I’m in the midst of prepping and finishing my final term paper. Hence the lack of post activity. Here is a breath of fresh air that I genuinely needed, and thoroughly appreciated. Ciao!
This post is by Guy Shrubsole.
Wistman’s Wood on Dartmoor, pictured above, is easily the most famous example of temperate rainforest in England. But it’s far from the only fragment in existence.
Very few people know that England once supported large expanses of temperate rainforest, in a swathe across the western upland parts of the country – from the Lake District in the north, through the Pennines, Dales and Forest of Bowland, to Dartmoor, Exmoor and Bodmin Moor in the Westcountry. They were felled by Bronze Age settlers, medieval tin-miners, Victorian charcoal-makers, and in the modern era by foresters who replaced them with high-yield conifers for timber. Blanket bog formed over large areas of the uplands, deterring the return of dense woodland, and overgrazing by sheep has prevented their regrowth on the hillsides and in the cloughs.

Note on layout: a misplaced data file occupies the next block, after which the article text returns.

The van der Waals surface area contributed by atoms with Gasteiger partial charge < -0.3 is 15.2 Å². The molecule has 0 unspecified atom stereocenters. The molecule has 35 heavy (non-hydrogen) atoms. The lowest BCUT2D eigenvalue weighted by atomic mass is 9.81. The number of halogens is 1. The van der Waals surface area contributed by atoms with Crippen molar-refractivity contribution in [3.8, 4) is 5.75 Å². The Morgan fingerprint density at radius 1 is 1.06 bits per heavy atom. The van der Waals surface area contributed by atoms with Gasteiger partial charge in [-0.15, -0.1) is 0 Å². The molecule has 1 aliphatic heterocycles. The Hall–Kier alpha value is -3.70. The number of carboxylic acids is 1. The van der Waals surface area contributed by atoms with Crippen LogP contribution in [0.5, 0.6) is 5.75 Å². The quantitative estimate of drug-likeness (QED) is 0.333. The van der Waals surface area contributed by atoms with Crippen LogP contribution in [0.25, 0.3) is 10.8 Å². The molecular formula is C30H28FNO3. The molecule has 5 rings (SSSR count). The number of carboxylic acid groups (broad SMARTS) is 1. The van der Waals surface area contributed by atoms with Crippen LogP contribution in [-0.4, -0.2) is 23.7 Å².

Yet despite all this, pockets of temperate rainforest cling on in England today…
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